5. More scrutiny for the Chinese company The United States has opened a national security review into TikTok’s parent company over its acquisition of social media app Musical.ly, Reuters reports. In 2017, China-based TikTok owner Beijing ByteDance Technology bought up the popular American lip-syncing app — and its user base — for $1 billion. Last year, the app was fully rebranded as part of TikTok. But in the time since the deal closed, TikTok has faced substantial pressure from US lawmakers who have questioned how the company moderates its political content and stores its user data. In a letter last month, Sen. Marco Rubio (R-FL) called for an investigation into the company, writing that “Chinese-owned apps are increasingly being used to censor content and silence open discussion on topics deemed sensitive by the Chinese Government and Community Party.” The letter followed reports that TikTok was censoring political content that was offensive to the Chinese government. (The company has said its moderation decisions are based in the US and “are not influenced by any foreign government.”) Rubio’s note was followed by one from Sens. Tom Cotton (R-AR) and Chuck Schumer (D-NY) also calling for a review. According to Reuters, the US has now launched such a review through the Committee on Foreign Investment in the United States, or CFIUS, which is responsible for reviewing deals with national security implications. The news service reports that TikTok did not go through a CFIUS review when it made the Musical.ly acquisition, and are in talks about national security concerns now. The investigation is the latest hurdle for the company, which has dealt with intense scrutiny as the tech industry as a whole faces renewed questions about Chinese censorship online. Last month, in one notable example, Apple was criticized for pulling an app used by pro-democracy protestors in Hong Kong. “While we cannot comment on ongoing regulatory processes, TikTok has made clear that we have no higher priority than earning the trust of users and regulators in the US,” a company spokesperson told The Verge in a statement. “Part of that effort includes working with Congress and we are committed to doing so.” Source: US launches national security review of TikTok, Reuters reports (via The Verge)
  6. America is finally testing for coronavirus in significant volumes Testing in the US has soared to 100,000 tests, but shortages remain an issue. Enlarge / Patients wait in their cars for drive-through COVID-19 testing at Advocate Lutheran General Hospital in Park Ridge, IL on Thursday. The hospital suspended drive-through testing on Friday due to a shortage of test kits. Eric Bangeman / Ars Technica 260 with 118 posters participating, including story author America is finally starting to test for the coronavirus in significant volumes. On Thursday, the total number of coronavirus tests conducted in America topped 100,000, according to the COVID tracking project. That's a 10-fold increase from a week earlier. In the coming days, we can expect the pace of testing to continue increasing as more and more organizations—both academic labs and for-profit companies—ramp up testing efforts. This is important because America has a lot of catching up to do. A series of early missteps at the federal level hampered America's testing efforts in the early weeks of the coronavirus crisis. It wasn't until the end of February that the Food and Drug Administration opened the door for a wide range of organizations to offer coronavirus tests. In the last week, we've started to see the results of that change. Private companies are starting to ship hundreds of thousands of tests. Drive-through testing stations are sprouting up all over America. But the explosion of new testing efforts will create challenges of its own. Josh Sharfstein, a professor at the Johns Hopkins University School of Public Health, argues that coordination will be increasingly important as the volume of testing increases. A Thursday story in The Wall Street Journal painted a picture of chaos as patients struggled to get tested—even after they've gotten a referral from a doctor to get a test. Some drive-through testing facilities have had long lines and unpredictable hours, the Journal reports. To get maximum value out of all this testing, officials are going to need to rationalize and streamline these testing processes. Patients need predictable rules for when they are eligible to be tested and a predictable process for actually getting a test and getting results. And public health officials need standardized ways of gathering test results Some labs are also suffering from a shortage of supplies, Axios reports. As we detailed in our February explainer, testing for the virus behind COVID-19 is a multi-step process that involves a number of chemical reagents. These chemicals are mostly available off-the-shelf, but the system isn't designed to handle sudden, massive spikes in demand. "We are keeping redundancy very much on the back of our minds," Harvard's Michael Mina told Axios. "There is a concern that some item might become out of stock and so as soon as we are live with our test, we will start validating other modifications." We saw this first-hand. On Thursday, Ars Managing Editor Eric Bangeman drove to a drive-through testing site near his home in the Chicago area to get some photos for this story. On Friday, the hospital hosting those tests announced it was suspending its drive-through testing program due to a shortage of test kits. Still, there's every reason to expect that testing providers will work out these kinks. The number of coronavirus tests soared this week, and we should expect that progress to continue in the coming weeks. And that's important because America is going to do a lot more testing to get the coronavirus outbreak under control. Federal missteps meant America started out behind on testing America started out behind on testing capacity due to a series of early mistakes by federal agencies. The story starts on January 31, when the Secretary of Health and Human Services declared the novel coronavirus to be a public health emergency. Due to a quirk in federal law, this declaration meant that anyone wanting to test for the coronavirus first needed to seek approval from the Food and Drug Administration. The FDA has a lot of discretion in how it uses that authority. The agency could have set up a streamlined process to allow a wide variety of organizations to create their own tests. But it didn't do that. The Centers for Disease Control was working on a coronavirus test, and initially the FDA decided not to allow anyone else to develop tests of their own. Unfortunately, when the CDC sent out an early batch of coronavirus testing kits to state and local laboratories, many of the labs were unable to validate the results. The CDC's efforts to troubleshoot this flaw wasted valuable time.With a limited number of tests available, the CDC initially limited testing to those who had recently traveled to coronavirus hotspots or those who had come into contact with a known coronavirus carrier. That made it difficult to track early cases of community spread within the US. Coronavirus tests are growing exponentially Enlarge / A drive-through COVID-19 testing site at Advocate Lutheran General Hospital in Park Ridge, IL. Eric Bangeman / Ars Technica Finally, on February 29, the FDA opened the door to other labs developing their own tests. Under the FDA's new framework, labs that met certain prior regulatory requirements would be allowed to begin using their own tests before they'd gotten explicit approval from the FDA. Under the new guidance, labs had a 15-day grace period after they began testing to file the necessary paperwork with the FDA. "That changed everything," one lab director told the New Yorker. "We didn’t have to wait to get the forms in and then wait for the response.” That decision opened the floodgates. In the last three weeks, the volume of coronavirus testing has grown exponentially. Data from the COVID Tracking Project shows that the total number of coronavirus tests performed in the US grew from fewer than 1,000 on March 4 to almost 10,000 by March 12 and more than 100,000 by March 19. Enlarge Eric Bangeman / COVID Tracking Project These numbers are still far from sufficient to get the coronavirus under control. South Korea, with about 15 percent of the US population, has tested 270,000 people. But America's testing capacity has been growing fast, and we can expect continued growth in the coming days and weeks. On Wednesday, Abbott Labs announced FDA approval of its coronavirus test. The company said it was "deploying 150,000 laboratory tests immediately" and was aiming to reach a million tests a week before the end of March. Another major medical testing provider, Roche, announced on Monday that it was planning to ship out 400,000 tests. "The test kits are being sent to a network of more than 30 hospital and reference laboratories in the US that already have the required instrumentation in place and have the ability to implement high-volume testing immediately." These are just two of many examples of US providers working to ramp up coronavirus testing capacity. With their help, the US will soon have far more coronavirus testing capacity than it has today. Why testing is important Testing isn't only important because it helps individual patients understand their medical conditions and guide their treatment—though that's obviously important. In an epidemic, testing is also crucial to help public health officials effectively direct resources, get the spread of the virus under control, and ultimately enable people to return to normal lives. Until recently, health care professionals and public health officials have been flying blind. They could only test a small fraction of the patients who exhibited coronavirus-like symptoms, and so they've tended to reserve tests for patients who exhibited severe, potentially life-threatening symptoms. Other patients are typically told to go home and self-isolate—without knowing for sure if they have the coronavirus. That uncertainty makes it hard to take precautionary steps to prevent further spread of the virus. If a patient is able to confirm that they have the coronavirus, then they (or public health officials) can warn friends, family, and other close contacts about the potential infection. Ideally, those people can get tested as well. But without a testing, public health officials don't know which cases to focus on. And large-scale testing will ultimately allow public health efforts to become more targeted, allowing more Americans to return to normal lives. That won't happen immediately, Johns Hopkins expert Josh Sharfstein told Ars. There are now so many coronavirus cases that it will require additional weeks of widespread social distancing measures to bring the outbreak under control. But as these measures start to have an impact and infection rates fall, testing will allow public health officials to precisely target further suppression efforts. Officials will be able to identify areas where the coronavirus has been stamped out and people can safely resume normal activities. They'll identify other areas that remain coronavirus hotspots and require more public health resources. As infections become rare and testing becomes plentiful, officials will be able to test close contacts of newly afflicted individuals, making it less likely that a single new coronavirus case will turn into a cluster of them. Source: America is finally testing for coronavirus in significant volumes (Ars Technica)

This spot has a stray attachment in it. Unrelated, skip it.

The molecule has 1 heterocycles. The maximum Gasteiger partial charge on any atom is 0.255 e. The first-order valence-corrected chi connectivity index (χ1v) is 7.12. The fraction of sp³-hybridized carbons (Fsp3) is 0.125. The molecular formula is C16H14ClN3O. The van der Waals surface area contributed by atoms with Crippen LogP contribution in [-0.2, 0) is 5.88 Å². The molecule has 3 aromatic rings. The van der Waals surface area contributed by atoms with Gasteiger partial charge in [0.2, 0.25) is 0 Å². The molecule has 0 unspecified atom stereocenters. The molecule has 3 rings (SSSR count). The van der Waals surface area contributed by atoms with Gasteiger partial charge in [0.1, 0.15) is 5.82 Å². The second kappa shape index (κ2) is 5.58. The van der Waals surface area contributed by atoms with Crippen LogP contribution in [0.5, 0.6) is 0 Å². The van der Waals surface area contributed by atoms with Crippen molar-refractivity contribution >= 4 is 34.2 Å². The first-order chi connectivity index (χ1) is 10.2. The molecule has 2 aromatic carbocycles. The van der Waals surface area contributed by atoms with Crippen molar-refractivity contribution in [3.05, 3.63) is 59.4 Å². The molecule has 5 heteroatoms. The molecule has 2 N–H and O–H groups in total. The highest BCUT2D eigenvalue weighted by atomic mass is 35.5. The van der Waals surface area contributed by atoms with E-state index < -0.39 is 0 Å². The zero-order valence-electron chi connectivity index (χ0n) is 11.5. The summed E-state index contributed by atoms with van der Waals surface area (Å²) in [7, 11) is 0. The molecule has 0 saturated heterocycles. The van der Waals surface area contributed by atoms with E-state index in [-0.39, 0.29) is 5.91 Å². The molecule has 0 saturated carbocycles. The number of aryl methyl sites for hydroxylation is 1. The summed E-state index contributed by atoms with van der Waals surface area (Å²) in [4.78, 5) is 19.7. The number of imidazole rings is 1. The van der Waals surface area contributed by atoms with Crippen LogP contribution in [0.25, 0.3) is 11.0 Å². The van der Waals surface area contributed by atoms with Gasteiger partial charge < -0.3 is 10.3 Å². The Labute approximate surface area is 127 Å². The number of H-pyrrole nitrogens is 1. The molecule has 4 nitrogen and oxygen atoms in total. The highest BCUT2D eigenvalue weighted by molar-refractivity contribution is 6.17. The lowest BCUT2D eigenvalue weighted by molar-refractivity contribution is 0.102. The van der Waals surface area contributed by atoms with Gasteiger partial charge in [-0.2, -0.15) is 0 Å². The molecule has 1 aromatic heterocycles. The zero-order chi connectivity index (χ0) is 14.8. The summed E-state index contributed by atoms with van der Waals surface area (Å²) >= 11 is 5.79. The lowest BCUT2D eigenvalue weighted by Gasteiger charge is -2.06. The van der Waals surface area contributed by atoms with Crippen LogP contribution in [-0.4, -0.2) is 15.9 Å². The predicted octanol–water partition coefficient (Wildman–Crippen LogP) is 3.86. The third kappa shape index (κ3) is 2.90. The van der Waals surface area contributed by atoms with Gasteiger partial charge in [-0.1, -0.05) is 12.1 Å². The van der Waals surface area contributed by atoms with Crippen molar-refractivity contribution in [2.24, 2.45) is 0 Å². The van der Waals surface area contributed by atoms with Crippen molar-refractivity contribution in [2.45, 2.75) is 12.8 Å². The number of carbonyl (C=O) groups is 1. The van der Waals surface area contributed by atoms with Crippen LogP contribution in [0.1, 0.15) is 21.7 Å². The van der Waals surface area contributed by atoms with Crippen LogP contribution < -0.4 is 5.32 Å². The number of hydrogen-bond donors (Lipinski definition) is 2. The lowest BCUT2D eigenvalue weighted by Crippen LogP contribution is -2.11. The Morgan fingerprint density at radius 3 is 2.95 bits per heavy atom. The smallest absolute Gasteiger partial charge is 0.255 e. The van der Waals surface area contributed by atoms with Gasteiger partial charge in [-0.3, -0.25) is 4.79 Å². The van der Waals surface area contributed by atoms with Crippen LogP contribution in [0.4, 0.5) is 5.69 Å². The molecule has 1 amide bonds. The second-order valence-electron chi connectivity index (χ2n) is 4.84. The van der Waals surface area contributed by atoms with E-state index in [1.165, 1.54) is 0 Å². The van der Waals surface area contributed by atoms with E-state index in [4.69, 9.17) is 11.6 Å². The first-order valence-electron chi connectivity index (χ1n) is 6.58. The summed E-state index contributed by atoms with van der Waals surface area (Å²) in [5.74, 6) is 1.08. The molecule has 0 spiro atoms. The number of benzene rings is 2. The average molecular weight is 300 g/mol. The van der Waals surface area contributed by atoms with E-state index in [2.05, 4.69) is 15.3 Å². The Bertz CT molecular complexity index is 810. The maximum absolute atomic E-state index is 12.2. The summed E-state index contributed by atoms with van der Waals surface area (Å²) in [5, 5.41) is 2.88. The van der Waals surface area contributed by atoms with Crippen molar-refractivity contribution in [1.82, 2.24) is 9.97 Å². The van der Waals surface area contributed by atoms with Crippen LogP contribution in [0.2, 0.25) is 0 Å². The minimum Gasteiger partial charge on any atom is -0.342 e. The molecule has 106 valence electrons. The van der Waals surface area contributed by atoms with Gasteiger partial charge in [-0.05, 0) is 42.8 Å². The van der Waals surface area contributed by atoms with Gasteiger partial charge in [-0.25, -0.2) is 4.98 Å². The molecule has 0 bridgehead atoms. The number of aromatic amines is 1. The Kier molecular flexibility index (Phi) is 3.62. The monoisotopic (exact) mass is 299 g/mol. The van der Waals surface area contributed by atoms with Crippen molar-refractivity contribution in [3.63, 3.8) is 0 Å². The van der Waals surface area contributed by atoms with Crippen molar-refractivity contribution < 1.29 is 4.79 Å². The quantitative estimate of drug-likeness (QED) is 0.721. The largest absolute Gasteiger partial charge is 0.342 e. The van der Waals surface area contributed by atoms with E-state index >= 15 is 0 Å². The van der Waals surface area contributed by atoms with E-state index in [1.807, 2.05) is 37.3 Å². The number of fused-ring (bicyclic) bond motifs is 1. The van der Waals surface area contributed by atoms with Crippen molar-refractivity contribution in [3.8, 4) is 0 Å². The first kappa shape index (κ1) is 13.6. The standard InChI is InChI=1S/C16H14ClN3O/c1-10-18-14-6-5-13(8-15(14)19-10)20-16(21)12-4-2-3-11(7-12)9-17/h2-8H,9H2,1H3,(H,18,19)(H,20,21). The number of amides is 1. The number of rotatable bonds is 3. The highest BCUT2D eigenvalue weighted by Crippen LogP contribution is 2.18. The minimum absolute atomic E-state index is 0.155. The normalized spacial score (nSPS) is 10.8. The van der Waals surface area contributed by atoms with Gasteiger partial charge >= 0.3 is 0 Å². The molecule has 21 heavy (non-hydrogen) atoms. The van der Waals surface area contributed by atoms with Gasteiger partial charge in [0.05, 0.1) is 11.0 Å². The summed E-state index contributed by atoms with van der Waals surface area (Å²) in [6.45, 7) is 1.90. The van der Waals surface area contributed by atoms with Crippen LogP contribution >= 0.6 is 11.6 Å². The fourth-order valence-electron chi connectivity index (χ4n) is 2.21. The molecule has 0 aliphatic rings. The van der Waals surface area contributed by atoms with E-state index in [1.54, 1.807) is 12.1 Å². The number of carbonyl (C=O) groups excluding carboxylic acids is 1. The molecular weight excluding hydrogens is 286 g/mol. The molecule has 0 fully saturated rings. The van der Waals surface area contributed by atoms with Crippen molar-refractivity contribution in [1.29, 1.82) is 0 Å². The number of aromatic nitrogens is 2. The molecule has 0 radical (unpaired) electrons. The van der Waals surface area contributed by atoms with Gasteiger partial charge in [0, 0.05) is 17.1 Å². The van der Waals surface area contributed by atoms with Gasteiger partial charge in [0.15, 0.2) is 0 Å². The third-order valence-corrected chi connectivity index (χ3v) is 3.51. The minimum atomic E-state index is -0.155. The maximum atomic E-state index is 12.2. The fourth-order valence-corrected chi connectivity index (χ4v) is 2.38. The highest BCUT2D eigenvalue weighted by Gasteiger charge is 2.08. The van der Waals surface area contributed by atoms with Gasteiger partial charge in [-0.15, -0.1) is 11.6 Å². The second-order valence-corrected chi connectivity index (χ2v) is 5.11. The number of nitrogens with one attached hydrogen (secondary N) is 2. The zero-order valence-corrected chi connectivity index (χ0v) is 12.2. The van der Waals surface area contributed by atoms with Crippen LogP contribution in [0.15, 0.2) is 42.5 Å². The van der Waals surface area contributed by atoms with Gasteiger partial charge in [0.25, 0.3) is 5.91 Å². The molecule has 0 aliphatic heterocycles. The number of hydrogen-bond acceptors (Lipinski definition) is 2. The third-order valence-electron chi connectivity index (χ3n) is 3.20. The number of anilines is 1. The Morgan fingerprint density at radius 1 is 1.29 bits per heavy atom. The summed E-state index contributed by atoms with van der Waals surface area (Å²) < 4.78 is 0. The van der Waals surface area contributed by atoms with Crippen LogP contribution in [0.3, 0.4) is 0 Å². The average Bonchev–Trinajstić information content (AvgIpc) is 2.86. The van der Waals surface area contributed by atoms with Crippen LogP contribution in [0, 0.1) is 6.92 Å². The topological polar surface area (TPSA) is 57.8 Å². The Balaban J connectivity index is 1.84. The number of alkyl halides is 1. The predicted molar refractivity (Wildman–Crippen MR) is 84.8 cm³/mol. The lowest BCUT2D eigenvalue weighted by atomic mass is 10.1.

7. Facebook tried to block the referral but today an influential advisor to Europe’s top court has issued a legal opinion that could have major implications for the future of the EU-US Privacy Shield personal data transfer mechanism. It’s a complex opinion, dealing with a fundamental clash of legal priorities around personal data in the EU and US, which does not resolve question marks hanging over the legality of Privacy Shield . The headline take-away is that a different data transfer mechanism which is also widely used by businesses to transfer personal data out of the EU — so called Standard Contractual Clauses (SCCs) — has been deemed legally valid by the court advisor. However the advocate general to the Court of Justice of the European Union (CJEU) is also at pains to emphasize the “obligation” of data protection authorities to step in and suspend such data transfers if they are being used to send EU citizens’ data to a place where their information cannot be adequately protected. So while SCCs look safe — as a data transfer mechanism — per this opinion, it’s a reminder that EU data protection agencies have a duty to be on top of regulating how such tools are used. The reason the case was referred to the CJEU was a result of Ireland’s Data Protection Commission not acting on a complaint to suspend Facebook’s use of SCCs. So one view that flows from the opinion is the DPC should have done so — instead of spending years on an expensive legal fight. The backstory to the legal referral is long and convoluted, involving a reformulated data protection complaint filed with the Irish DPC by privacy campaigner and lawyer Max Schrems challenging Facebook’s use of SCCs. His earlier legal action, in the wake of the 2013 disclosures of US government mass surveillance programs by NSA whistleblower Edward Snowden, led to Privacy Shield’s predecessor, Safe Harbor, being struck down by the CJEU in 2015. On the SCCs complaint Schrems prevailed in the Irish courts but instead of acting on his request to order Facebook to suspend its SCC data flows, Ireland’s data protection watchdog took the unusual step of filing a lawsuit pertaining to the validity of the entire mechanism. Irish courts then referred a number of legal questions to the CJEU — including looping in the wider issue of the legality of Privacy Shield. It’s on those questions that the AG has now opined. It’s worth noting that the advocate general’s opinion is not binding on the CJEU — which will issue a ruling on the case next year. Although the court does tend to follow such opinions so it’s a strong indicator of the likely direction of travel. The opinion, by advocate general Henrik Saugmandsgaard Øe, takes the view that the use of SCCs for the transfer of personal data to a third country — i.e. a country outside the EU that does not have a bilateral trade agreement with the bloc — is valid. However, as noted above, the AG puts the onus on data authorities to act in instances where obligations to protect EU citizens’ data under the mechanism come into conflict with privacy-hostile laws outside the EU, such as government mass surveillance programs. “[T[here is an obligation — placed on the data controllers and, where the latter fail to act, on the supervisory authorities — to suspend or prohibit a transfer when, because of a conflict between the obligations arising under the standard clauses and those imposed by the law of the third country of destination, those clauses cannot be complied with,” the CJEU writes in a press release on the opinion. In a first reaction, Schrems highlights this point — writing: “The advocate general is now telling the Irish Data Protection Authority again to just do its job… After all the Irish taxpayer may have to pay up to €10M in legal costs, for the DPC delaying this case in the interest of Facebook. “The opinion makes clear that DPC has the solution to this case in her own hands: She [Helen Dixon] can order Facebook to stop transfers tomorrow. Instead, she turned to the CJEU to invalidate the whole system. It’s like screaming for the European fire brigade, because you don’t know how to blow out a candle yourself.” We’ve reached out to the Irish DPC and to Facebook for comment on the AG’s opinion. “At the moment, many data protection authorities simply look the other way when they receive reports of infringements or simply do not deal with complaints. This is a huge step for the enforcement of the GDPR [the General Data Protection Regulation],” Schrems also argues. Luca Tosoni, a research fellow at the Norwegian Research Center for Computers and Law at the University of Oslo, suggests that the likelihood of EU DPAs suspending SCC personal data transfers to the US will “depend on the Court’s ultimate take on the safeguards surrounding the access to the transferred data by the United States intelligence authorities and the judicial protection available to the persons whose data are transferred”. “The disruptive effect of a suspension of SCCs, even if partial and just for the U.S., is likely to be substantial,” he argues. “SCCs are widely used for the transfer of personal data outside the EU. They are probably the most used data transfer mechanism, including for transfers to the U.S. Thus, even a partial suspension of the SCCs would force a significant number of organizations to explore alternative mechanisms for their transfers to the U.S. “However, the alternatives are limited and often difficult to apply to large-scale transfers, the main ones being the derogations allowing transfers with the consent of the data subject or necessary for the performance of a contract. These are unlikely to be suitable for all transfers currently taking place in accordance with SCCs.” “In practice, the degree of disruption is likely to depend on the timing and duration of the suspension,” he adds. “Any suspension or other finding that data transfers to the U.S. are problematic is likely to speed up the modernization of SCCs that the European Commission is already working on but it is unclear how long it would take for the Commission to issue new SCCs. “When the Court invalidated the Safe Harbor, it took several months for the Commission to adopt the Privacy Shield and amend the existing SCCs to take into account the Court’s judgment.” On Privacy Shield — a newer data transfer mechanism which the European Commission claims fixes the legal issues with its predecessor — Saugmandsgaard Øe’s opinion includes some lengthy reasoning that suggests otherwise and certainly does not clear up questions around the mechanism’s legality which arise as a result of US laws that allow the state to harvest personal data for national security purposes, thereby conflicting with EU privacy rights. Per the CJEU press release, the AG’s opinion sets out a number of reasons which it says “lead him to question the validity of the ‘privacy shield’ decision in the light of the right to respect for private life and the right to an effective remedy”. The flagship mechanism is now used by more than 5,000 entities to authorize EU-US personal data transfers. Should it be judged invalid by the court there would be a massive scramble for businesses to find alternatives. It remains to be seen how the court will handle these questions. But Privacy Shield remains subject to direct legal challenge — so there are other opportunities for it to weigh in, even if CJEU judges avoids doing so in this case. Schrems clearly hopes they will weigh in soon, skewering Privacy Shield in his statement — where he writes: “After the ‘Safe Harbor’ judgment the European Commission deliberately passed an invalid decision again — knowing that it will take two or three years until the Court will have a chance to invalidate it a second time. It will be very interesting to see if the Court will take this issue on board in the final decision or wait for another case to reach the court.” “I am also extremely happy that the AG has taken a clear view on the Privacy Shield Ombudsperson. A mere ‘postbox’ at the foreign ministry of the US cannot possibly replace a court, as required under the first judgement by the Court,” he adds. He does take issue with the AG’s opinion in one respect — specifically its reference to what he dubs “surveillance friendly case law” under the European Convention on Human Rights — instead of what he couches as “the clear case law of the Court of Justice”. “This is against any logic… I am doubtful that the [CJEU] judges will join that view,” he suggests. The court typically hands down a judgement between three and six months after an AG opinion — so privacy watchers will be readying their popcorn in 2020. Meanwhile, for thousands of businesses, the legal uncertainty and risk of future disruption should Privacy Shield come unstuck goes on. Update: The Irish DPC has now responded to the opinion saying it welcomes the “clarity and analysis”. Head of communications, Graham Doyle, sent us this statement: The DPC welcomes the publication of the AG’s opinion. The opinion illustrates the levels of complexity associated with the kinds of issues that arise when EU data protection laws interact with the laws of third countries, to include the laws of the United States. Equally, the opening section of the opinion recognises the significant tensions that arise between, on the one hand, the need to show pragmatism, and on the other, “the need to assert the fundamental values recognised in the legal orders of the Union and its member states, and in particular, the Charter”. Some of the points of complexity engaged here go to matters of substance. To take just three examples: does EU law apply at all when data subject’s personal data is processed by public authorities in a third country (the AG believes it does); do US laws and practices facilitate interferences with the data protection rights of individuals that are incompatible with EU law (they do, in the view of the AG); and are those problems cured by Privacy Shield (no, in the opinion of the AG). Separately, the opinion notes that, in individual cases, the standard contractual clauses likewise may not provide an answer to the problems that arise when data transfers bring EU citizens’ data within the remit of US public authorities. At this point, procedural complexities also come into view. Specifically, who should intervene when, in the context of an individual transfer, the level of protection demanded by EU law cannot be maintained? Here, whilst acknowledging its imperfections, and the practical difficulties it presents, and notwithstanding the risk of fragmentation amongst supervisory authorities within the member states, the AG concludes that the approach settled upon by the EU in the context of the SCCs strikes an appropriate balance between pragmatism and principle. That approach is one in which responsibility for ensuring the protection of the data protection rights of EU citizens rests with controllers in the first instance and, in the view of the AG, with national supervisory authorities where a controller fails to discharge its obligations. Whilst noting that these issues are yet to be determined by the Court, the DPC welcomes the clarity of the analysis contained in the AG’s opinion. Facebook has also now sent us a statement, attributed to associate general counsel, Jack Gilbert: We are grateful for the Advocate General’s opinion on these complex questions. Standard Contractual Clauses provide important safeguards to ensure that Europeans’ data are protected once transferred overseas. SCCs have been designed and endorsed by the European Commission and enable thousands of Europeans to do business worldwide. We look forward to the final decision from the CJEU. Source